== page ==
The Union government’s surprise decision to introduce three proposed codes to overhaul the colonial-era statutes that governed India’s criminal justice system must rank among the most ambitious pieces of reforms attempted in India’s legal architecture in the past few decades. The Bharatiya Nyaya Sanhita, 2023, the Bharatiya Nagarik Suraksha Sanhita, 2023 and Bharatiya Sakshya Bill, 2023 — introduced in the Lok Sabha on the last day of the monsoon session — seek to replace the Indian Penal Code (IPC), the Code of Criminal Procedure and the Indian Evidence Act. They’ll be sent to a parliamentary standing committee for scrutiny and discussion and might not be implemented before the 2024 Lok Sabha elections.
Three aspects merit note. First, despite the far-reaching nature of the amendments, there has been very little public debate on the changes that have been ensconced in these proposed laws. The government would do well to initiate wide-ranging discussions. For example, though sedition is gone, a new provision appears to have taken its place even as challenges against the provision are pending before the Supreme Court (SC). Some sections appear to have been hastily drafted, or have inadvertently stoked some confusion. (say on sexual crimes against men). The new laws would be better served by more robust consultation, which will bring about clarity and transparency in the process. Two, though the IPC and other statutes bore the heavy imprint of Thomas Macaulay and were imbued with the moralities and social attitudes of the Victorian era (think of how the British law made things such as homosexuality or adultery crimes), they also stood the test of time, with the SC striking down only a handful of sections over years. The three codes also evolved over the last seven decades of free India with intervention from the courts and jurists, shaped by landmark verdicts over the years. This progress should also be factored into the new laws, if not already done so.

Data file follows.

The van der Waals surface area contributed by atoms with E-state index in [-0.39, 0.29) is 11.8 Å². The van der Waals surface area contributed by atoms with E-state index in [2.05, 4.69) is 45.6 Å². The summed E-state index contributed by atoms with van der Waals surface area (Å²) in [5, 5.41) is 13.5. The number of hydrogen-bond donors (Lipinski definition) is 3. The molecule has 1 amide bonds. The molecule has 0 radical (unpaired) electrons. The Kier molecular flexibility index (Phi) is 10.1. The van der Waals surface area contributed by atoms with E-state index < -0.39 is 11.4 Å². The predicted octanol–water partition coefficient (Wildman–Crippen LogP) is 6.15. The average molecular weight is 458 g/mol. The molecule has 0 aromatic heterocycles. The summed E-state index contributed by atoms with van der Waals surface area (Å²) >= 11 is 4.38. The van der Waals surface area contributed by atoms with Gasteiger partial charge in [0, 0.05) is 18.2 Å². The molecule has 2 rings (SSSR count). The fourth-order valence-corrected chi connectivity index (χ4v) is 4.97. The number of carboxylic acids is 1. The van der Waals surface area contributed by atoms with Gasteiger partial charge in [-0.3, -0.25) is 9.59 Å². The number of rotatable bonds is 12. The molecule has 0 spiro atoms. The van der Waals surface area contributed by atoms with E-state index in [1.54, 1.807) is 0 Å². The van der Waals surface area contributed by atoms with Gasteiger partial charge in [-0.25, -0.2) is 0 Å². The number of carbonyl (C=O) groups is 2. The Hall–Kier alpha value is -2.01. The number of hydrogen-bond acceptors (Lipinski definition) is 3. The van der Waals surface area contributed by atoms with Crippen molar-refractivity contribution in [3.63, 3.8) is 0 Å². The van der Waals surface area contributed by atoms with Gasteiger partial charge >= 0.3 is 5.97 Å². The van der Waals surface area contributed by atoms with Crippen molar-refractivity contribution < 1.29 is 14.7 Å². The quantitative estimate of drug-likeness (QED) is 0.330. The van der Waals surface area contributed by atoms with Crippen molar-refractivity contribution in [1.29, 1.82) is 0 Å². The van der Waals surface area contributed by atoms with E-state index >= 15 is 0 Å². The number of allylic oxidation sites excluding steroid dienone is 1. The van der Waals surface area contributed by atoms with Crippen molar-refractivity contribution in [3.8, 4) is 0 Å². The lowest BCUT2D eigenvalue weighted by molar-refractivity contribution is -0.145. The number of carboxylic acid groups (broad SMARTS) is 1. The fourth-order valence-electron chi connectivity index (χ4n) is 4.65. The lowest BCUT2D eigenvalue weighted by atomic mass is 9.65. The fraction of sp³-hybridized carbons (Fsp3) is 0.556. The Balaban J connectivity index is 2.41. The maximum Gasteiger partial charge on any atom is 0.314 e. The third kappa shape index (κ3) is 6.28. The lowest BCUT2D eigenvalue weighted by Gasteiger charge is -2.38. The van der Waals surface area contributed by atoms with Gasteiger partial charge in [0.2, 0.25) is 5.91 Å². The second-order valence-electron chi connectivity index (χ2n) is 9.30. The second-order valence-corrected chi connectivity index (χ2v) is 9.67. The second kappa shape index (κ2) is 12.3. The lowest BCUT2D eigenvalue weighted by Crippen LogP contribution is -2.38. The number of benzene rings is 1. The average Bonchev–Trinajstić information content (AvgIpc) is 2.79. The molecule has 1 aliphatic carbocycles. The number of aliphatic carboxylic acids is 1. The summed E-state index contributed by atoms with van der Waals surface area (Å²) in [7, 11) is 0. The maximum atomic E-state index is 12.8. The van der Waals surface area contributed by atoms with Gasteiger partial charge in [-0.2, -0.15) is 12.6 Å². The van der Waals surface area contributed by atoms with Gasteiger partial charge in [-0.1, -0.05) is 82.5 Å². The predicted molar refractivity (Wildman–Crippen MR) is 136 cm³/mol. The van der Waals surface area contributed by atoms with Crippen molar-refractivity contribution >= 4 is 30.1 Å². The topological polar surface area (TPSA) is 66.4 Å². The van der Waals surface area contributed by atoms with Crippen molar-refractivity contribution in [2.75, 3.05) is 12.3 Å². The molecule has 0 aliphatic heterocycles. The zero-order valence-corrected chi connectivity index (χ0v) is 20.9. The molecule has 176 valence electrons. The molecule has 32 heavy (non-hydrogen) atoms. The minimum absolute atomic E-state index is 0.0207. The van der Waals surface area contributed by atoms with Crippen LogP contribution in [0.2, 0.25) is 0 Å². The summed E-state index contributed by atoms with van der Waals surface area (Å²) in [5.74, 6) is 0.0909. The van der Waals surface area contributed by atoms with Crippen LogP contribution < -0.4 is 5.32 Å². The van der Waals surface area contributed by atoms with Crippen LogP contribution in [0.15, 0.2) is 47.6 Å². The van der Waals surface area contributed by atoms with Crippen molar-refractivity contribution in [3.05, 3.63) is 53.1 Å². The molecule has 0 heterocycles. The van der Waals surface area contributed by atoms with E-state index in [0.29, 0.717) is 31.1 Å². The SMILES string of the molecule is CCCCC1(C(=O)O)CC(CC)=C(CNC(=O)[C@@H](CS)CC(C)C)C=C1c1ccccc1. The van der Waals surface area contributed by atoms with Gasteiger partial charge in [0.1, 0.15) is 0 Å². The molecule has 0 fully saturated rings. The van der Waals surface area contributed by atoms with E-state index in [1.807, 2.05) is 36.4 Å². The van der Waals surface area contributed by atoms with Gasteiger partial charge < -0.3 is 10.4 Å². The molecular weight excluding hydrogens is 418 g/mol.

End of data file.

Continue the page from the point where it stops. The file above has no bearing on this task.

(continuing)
And three, beyond the legal changes, which are far reaching as is, the decision is also a significant political move by the government. If he’s successful in securing a third term, Prime Minister (PM) Narendra Modi will become the first PM since Indira Gandhi to do so. By making far-reaching changes in the ways India is governed, the National Democratic Alliance administration is underlining its policy priorities and philosophy, while stating its intent of leaving its distinct imprint on the evolution of India.
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